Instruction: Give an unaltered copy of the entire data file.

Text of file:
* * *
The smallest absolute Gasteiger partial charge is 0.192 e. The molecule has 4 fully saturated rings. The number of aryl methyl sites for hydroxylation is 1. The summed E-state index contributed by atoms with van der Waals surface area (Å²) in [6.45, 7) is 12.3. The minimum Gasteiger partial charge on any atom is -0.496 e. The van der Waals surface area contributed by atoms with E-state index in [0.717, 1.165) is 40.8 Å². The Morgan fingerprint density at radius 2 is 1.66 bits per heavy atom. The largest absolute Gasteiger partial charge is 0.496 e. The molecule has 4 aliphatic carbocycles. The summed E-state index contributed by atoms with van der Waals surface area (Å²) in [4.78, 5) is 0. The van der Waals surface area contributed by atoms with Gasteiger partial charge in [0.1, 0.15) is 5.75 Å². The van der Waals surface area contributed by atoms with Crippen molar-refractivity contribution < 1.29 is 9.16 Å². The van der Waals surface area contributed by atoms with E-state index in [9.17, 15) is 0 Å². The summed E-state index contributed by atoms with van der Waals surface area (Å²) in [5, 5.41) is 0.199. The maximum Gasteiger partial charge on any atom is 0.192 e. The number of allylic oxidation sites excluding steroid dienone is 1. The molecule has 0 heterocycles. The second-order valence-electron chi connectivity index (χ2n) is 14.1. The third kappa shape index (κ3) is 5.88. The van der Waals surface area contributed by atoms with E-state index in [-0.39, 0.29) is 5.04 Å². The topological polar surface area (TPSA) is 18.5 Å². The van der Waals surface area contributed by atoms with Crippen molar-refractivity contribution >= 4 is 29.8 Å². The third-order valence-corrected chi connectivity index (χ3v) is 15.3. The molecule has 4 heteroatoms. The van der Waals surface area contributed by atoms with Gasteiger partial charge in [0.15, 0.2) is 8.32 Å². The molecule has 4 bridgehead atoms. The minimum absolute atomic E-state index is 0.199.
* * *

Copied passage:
The smallest absolute Gasteiger partial charge is 0.192 e. The molecule has 4 fully saturated rings. The number of aryl methyl sites for hydroxylation is 1. The summed E-state index contributed by atoms with van der Waals surface area (Å²) in [6.45, 7) is 12.3. The minimum Gasteiger partial charge on any atom is -0.496 e. The van der Waals surface area contributed by atoms with E-state index in [0.717, 1.165) is 40.8 Å². The Morgan fingerprint density at radius 2 is 1.66 bits per heavy atom. The largest absolute Gasteiger partial charge is 0.496 e. The molecule has 4 aliphatic carbocycles. The summed E-state index contributed by atoms with van der Waals surface area (Å²) in [4.78, 5) is 0. The van der Waals surface area contributed by atoms with Gasteiger partial charge in [0.1, 0.15) is 5.75 Å². The van der Waals surface area contributed by atoms with Crippen molar-refractivity contribution < 1.29 is 9.16 Å². The van der Waals surface area contributed by atoms with E-state index in [9.17, 15) is 0 Å². The summed E-state index contributed by atoms with van der Waals surface area (Å²) in [5, 5.41) is 0.199. The maximum Gasteiger partial charge on any atom is 0.192 e. The number of allylic oxidation sites excluding steroid dienone is 1. The molecule has 0 heterocycles. The second-order valence-electron chi connectivity index (χ2n) is 14.1. The third kappa shape index (κ3) is 5.88. The van der Waals surface area contributed by atoms with E-state index in [-0.39, 0.29) is 5.04 Å². The topological polar surface area (TPSA) is 18.5 Å². The van der Waals surface area contributed by atoms with Crippen molar-refractivity contribution >= 4 is 29.8 Å². The third-order valence-corrected chi connectivity index (χ3v) is 15.3. The molecule has 4 heteroatoms. The van der Waals surface area contributed by atoms with Gasteiger partial charge in [0.15, 0.2) is 8.32 Å². The molecule has 4 bridgehead atoms. The minimum absolute atomic E-state index is 0.199.